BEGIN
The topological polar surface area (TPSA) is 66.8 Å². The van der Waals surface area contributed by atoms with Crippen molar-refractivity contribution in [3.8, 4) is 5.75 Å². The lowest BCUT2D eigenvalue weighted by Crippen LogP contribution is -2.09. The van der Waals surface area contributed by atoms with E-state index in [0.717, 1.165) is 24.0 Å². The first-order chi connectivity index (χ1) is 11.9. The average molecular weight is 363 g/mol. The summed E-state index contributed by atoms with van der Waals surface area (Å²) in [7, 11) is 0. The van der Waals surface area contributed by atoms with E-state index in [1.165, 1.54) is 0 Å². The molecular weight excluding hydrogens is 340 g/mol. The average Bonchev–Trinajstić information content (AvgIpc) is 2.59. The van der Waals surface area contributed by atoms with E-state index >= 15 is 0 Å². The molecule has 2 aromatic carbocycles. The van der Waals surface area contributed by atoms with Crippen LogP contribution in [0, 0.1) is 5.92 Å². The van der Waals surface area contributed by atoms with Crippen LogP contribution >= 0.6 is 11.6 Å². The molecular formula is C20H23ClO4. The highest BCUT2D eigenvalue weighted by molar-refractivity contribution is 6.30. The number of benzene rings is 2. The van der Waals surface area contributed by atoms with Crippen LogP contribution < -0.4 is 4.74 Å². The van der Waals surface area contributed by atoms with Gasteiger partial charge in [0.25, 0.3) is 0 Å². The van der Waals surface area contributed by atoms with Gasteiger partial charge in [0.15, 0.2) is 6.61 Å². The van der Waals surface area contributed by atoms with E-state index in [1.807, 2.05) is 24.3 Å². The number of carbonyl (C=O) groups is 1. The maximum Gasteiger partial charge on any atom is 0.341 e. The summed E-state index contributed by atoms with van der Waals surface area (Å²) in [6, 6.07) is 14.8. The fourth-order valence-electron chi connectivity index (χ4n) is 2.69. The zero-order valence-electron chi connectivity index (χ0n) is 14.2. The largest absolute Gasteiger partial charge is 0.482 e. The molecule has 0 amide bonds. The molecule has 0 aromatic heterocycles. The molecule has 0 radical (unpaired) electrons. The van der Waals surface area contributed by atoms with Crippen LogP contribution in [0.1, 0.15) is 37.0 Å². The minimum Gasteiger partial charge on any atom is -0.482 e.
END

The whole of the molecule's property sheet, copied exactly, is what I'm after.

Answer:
The topological polar surface area (TPSA) is 66.8 Å². The van der Waals surface area contributed by atoms with Crippen molar-refractivity contribution in [3.8, 4) is 5.75 Å². The lowest BCUT2D eigenvalue weighted by Crippen LogP contribution is -2.09. The van der Waals surface area contributed by atoms with E-state index in [0.717, 1.165) is 24.0 Å². The first-order chi connectivity index (χ1) is 11.9. The average molecular weight is 363 g/mol. The summed E-state index contributed by atoms with van der Waals surface area (Å²) in [7, 11) is 0. The van der Waals surface area contributed by atoms with E-state index in [1.165, 1.54) is 0 Å². The molecular weight excluding hydrogens is 340 g/mol. The average Bonchev–Trinajstić information content (AvgIpc) is 2.59. The van der Waals surface area contributed by atoms with E-state index >= 15 is 0 Å². The molecule has 2 aromatic carbocycles. The van der Waals surface area contributed by atoms with Crippen LogP contribution in [0, 0.1) is 5.92 Å². The van der Waals surface area contributed by atoms with Crippen LogP contribution >= 0.6 is 11.6 Å². The molecular formula is C20H23ClO4. The highest BCUT2D eigenvalue weighted by molar-refractivity contribution is 6.30. The number of benzene rings is 2. The van der Waals surface area contributed by atoms with Crippen LogP contribution < -0.4 is 4.74 Å². The van der Waals surface area contributed by atoms with Gasteiger partial charge in [0.25, 0.3) is 0 Å². The van der Waals surface area contributed by atoms with Gasteiger partial charge in [0.15, 0.2) is 6.61 Å². The van der Waals surface area contributed by atoms with E-state index in [1.807, 2.05) is 24.3 Å². The number of carbonyl (C=O) groups is 1. The maximum Gasteiger partial charge on any atom is 0.341 e. The summed E-state index contributed by atoms with van der Waals surface area (Å²) in [6, 6.07) is 14.8. The fourth-order valence-electron chi connectivity index (χ4n) is 2.69. The zero-order valence-electron chi connectivity index (χ0n) is 14.2. The largest absolute Gasteiger partial charge is 0.482 e. The molecule has 0 amide bonds. The molecule has 0 aromatic heterocycles. The molecule has 0 radical (unpaired) electrons. The van der Waals surface area contributed by atoms with Crippen LogP contribution in [0.1, 0.15) is 37.0 Å². The minimum Gasteiger partial charge on any atom is -0.482 e.